Become a Client to Become Visionary.
One of the themes that came out of LexThink was that, in order to build the perfect law firm, you first needed to identify your “perfect” client — one you could be passionate about serving — and then ask them what they needed/wanted in a lawyer.
In this post about the development of the first computer spreadsheet program, Tom Evslin argues that VisiCalc would have never been developed if the programmers had asked people what they wanted, because so few people could even visualize “a program which works like a big sheet of accounting paper but, when [a change is made] in one place, the change propagates through all the rows and columns.” Tom continues:
The point of this story is that no survey or focus group will ever tell you what the next great thing is going to be. That kind of idea, that kind of product, comes from visionaries who understand a new technology well enough to dream up an unintended use and who are stubborn and skillful enough to implement what nobody even knew to want.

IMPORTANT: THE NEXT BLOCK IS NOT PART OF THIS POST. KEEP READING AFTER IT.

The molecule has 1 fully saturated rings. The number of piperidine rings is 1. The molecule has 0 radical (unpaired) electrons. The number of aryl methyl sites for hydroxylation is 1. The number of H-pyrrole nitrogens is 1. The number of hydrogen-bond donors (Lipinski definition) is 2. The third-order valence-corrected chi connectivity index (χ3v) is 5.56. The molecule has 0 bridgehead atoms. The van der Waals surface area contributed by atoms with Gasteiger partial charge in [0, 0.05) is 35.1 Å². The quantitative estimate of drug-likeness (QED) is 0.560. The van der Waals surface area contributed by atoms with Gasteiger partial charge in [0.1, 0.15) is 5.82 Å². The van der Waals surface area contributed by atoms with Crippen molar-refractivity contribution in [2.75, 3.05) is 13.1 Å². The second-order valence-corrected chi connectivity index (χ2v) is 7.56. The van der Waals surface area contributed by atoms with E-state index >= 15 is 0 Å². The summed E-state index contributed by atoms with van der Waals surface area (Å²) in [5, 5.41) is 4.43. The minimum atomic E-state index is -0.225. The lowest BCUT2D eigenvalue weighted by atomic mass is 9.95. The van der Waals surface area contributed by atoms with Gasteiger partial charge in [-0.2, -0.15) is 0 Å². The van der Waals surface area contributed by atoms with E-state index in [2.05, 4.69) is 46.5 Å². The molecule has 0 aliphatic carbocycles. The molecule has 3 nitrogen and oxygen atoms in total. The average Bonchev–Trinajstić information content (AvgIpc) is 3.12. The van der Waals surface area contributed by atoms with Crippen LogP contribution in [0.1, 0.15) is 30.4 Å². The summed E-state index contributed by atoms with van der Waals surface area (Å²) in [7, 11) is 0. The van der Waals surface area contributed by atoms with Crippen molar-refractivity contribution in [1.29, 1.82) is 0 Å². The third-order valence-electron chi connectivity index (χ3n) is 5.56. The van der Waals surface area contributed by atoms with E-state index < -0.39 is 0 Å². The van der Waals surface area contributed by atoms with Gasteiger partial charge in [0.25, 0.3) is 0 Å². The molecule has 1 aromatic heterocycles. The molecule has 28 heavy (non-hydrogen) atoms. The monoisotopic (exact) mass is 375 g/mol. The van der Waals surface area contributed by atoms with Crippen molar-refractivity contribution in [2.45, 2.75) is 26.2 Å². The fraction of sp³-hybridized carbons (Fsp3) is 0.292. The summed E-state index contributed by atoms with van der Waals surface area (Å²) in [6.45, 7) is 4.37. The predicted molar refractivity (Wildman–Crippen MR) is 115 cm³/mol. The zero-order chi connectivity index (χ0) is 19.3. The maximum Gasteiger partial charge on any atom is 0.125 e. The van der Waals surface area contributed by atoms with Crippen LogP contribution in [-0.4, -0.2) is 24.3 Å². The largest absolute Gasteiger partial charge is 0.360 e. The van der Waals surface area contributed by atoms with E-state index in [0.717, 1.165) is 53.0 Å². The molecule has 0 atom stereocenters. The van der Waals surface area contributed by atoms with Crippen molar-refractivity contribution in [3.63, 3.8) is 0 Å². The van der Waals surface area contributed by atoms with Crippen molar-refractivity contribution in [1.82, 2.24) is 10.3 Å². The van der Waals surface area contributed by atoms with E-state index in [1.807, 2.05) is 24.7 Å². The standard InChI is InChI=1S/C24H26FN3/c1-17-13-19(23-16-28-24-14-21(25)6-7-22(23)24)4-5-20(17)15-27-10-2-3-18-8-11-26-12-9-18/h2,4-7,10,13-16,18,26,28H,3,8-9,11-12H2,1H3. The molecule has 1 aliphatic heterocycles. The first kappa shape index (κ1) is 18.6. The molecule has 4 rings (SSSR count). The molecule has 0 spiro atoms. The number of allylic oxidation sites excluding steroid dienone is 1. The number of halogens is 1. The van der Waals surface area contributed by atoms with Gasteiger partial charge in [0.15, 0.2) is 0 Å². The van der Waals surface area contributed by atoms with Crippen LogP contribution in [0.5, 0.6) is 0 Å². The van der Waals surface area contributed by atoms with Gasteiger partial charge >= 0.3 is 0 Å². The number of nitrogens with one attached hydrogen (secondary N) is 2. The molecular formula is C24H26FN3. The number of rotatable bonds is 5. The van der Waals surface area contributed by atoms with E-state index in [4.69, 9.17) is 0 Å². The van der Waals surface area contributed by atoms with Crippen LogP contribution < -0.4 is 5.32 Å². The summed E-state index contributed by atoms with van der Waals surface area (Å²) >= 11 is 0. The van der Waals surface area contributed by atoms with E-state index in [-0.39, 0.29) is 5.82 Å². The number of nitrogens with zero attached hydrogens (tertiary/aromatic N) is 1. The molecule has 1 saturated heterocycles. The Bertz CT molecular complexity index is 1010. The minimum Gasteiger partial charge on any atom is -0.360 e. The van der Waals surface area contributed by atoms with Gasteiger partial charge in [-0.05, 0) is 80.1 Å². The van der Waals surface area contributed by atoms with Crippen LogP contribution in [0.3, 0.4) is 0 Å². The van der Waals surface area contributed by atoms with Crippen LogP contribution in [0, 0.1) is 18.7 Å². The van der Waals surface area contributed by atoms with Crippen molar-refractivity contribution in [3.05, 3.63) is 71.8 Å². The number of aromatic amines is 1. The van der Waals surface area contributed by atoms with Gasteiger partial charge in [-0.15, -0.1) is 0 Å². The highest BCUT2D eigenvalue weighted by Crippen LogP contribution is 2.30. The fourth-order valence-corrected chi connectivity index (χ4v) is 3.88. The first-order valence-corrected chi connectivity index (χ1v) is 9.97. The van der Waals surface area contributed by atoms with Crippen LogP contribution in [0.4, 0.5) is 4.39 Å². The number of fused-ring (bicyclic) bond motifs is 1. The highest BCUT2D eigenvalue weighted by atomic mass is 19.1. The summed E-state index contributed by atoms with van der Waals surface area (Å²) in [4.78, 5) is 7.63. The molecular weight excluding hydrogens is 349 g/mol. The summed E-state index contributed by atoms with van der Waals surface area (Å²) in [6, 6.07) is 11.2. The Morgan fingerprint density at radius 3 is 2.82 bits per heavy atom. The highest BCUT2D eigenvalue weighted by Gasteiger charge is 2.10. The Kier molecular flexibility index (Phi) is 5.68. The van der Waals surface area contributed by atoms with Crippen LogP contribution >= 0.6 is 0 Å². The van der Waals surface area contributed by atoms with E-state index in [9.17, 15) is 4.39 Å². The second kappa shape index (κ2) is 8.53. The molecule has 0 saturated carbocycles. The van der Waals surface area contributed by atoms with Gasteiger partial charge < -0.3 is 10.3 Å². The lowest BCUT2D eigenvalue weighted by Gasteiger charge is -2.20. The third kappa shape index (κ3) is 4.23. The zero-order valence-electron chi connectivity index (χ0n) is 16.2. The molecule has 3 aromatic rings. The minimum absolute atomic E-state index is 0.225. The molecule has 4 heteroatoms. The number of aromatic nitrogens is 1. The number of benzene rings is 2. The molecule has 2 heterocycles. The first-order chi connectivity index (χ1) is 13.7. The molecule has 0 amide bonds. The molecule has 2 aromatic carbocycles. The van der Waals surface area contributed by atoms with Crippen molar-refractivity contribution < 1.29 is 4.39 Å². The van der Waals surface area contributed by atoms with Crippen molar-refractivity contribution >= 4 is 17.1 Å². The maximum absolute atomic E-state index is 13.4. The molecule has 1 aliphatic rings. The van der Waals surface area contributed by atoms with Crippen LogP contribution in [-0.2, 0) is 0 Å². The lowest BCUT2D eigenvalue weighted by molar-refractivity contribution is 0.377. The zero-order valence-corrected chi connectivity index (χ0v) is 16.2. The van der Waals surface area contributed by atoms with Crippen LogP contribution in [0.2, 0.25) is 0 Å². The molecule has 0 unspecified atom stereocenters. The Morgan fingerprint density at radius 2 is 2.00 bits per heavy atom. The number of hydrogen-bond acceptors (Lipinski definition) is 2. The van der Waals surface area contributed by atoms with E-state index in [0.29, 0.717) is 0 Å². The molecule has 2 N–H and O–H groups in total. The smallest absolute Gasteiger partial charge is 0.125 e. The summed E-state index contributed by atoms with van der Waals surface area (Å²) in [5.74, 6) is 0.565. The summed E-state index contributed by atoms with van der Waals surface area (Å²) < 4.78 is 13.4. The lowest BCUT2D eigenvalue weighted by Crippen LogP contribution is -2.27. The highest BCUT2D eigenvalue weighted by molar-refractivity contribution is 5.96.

Perhaps this is the reason we lawyers so rarely have breakthrough insights on how to improve our business model. Computer programmers will regularly use programs created by others and restauranteurs will eat at other establishments. How often can this be said of lawyers? How many legal professionals do you know who are regular consumers of legal services (besides their own)? I’d go so far to say that most businesses with poor reputations for customer service are run by people who don’t frequent their competitors’ establishments.
Exercise: Become a client. Instead of drafting your own will, handling your own real estate transaction, or reviewing your own contract, go to the most well respected lawyer in your area — and the least respected. Don’t tell them you are a lawyer. Before, during, and after your visit, pay particular attention to the client experience. How were you treated? How did you feel? How long did it take to get your phone calls returned?
We’ve all heard the quote, “A lawyer who represents himself has a fool for a client.” Perhaps it is more true then we realized. Until lawyers can better understand the needs and wants of our clients, we will not be able to dream up those “unintended” ways to better serve them.